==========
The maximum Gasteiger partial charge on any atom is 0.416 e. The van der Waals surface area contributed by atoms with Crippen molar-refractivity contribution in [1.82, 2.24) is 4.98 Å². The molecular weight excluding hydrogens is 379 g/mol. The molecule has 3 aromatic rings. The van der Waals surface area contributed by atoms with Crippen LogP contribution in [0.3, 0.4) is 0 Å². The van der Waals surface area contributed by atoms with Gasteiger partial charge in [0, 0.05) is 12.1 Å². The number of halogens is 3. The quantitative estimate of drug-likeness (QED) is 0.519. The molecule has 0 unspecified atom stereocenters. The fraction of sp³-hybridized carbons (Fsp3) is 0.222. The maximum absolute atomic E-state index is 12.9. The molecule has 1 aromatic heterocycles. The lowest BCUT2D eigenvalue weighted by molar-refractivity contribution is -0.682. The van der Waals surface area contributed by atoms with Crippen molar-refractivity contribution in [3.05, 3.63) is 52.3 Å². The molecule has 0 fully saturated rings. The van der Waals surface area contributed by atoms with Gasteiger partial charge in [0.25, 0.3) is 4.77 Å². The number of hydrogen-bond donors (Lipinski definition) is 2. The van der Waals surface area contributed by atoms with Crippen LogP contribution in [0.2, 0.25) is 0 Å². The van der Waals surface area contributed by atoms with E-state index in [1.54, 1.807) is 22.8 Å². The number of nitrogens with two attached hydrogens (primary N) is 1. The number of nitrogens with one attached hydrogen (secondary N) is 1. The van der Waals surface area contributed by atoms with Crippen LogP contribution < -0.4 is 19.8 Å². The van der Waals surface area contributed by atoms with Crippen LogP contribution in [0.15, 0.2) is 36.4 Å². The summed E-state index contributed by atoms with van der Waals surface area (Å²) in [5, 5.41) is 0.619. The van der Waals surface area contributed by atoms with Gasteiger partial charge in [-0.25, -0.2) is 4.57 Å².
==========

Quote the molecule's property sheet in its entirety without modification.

The maximum Gasteiger partial charge on any atom is 0.416 e. The van der Waals surface area contributed by atoms with Crippen molar-refractivity contribution in [1.82, 2.24) is 4.98 Å². The molecular weight excluding hydrogens is 379 g/mol. The molecule has 3 aromatic rings. The van der Waals surface area contributed by atoms with Crippen LogP contribution in [0.3, 0.4) is 0 Å². The van der Waals surface area contributed by atoms with Gasteiger partial charge in [0, 0.05) is 12.1 Å². The number of halogens is 3. The quantitative estimate of drug-likeness (QED) is 0.519. The molecule has 0 unspecified atom stereocenters. The fraction of sp³-hybridized carbons (Fsp3) is 0.222. The maximum absolute atomic E-state index is 12.9. The molecule has 1 aromatic heterocycles. The lowest BCUT2D eigenvalue weighted by molar-refractivity contribution is -0.682. The van der Waals surface area contributed by atoms with Crippen molar-refractivity contribution in [3.05, 3.63) is 52.3 Å². The molecule has 0 fully saturated rings. The van der Waals surface area contributed by atoms with Gasteiger partial charge in [0.25, 0.3) is 4.77 Å². The number of hydrogen-bond donors (Lipinski definition) is 2. The van der Waals surface area contributed by atoms with Crippen LogP contribution in [0.2, 0.25) is 0 Å². The van der Waals surface area contributed by atoms with E-state index in [1.54, 1.807) is 22.8 Å². The number of nitrogens with two attached hydrogens (primary N) is 1. The number of nitrogens with one attached hydrogen (secondary N) is 1. The van der Waals surface area contributed by atoms with Crippen LogP contribution < -0.4 is 19.8 Å². The van der Waals surface area contributed by atoms with Crippen LogP contribution in [0.15, 0.2) is 36.4 Å². The summed E-state index contributed by atoms with van der Waals surface area (Å²) in [5, 5.41) is 0.619. The van der Waals surface area contributed by atoms with Gasteiger partial charge in [-0.25, -0.2) is 4.57 Å².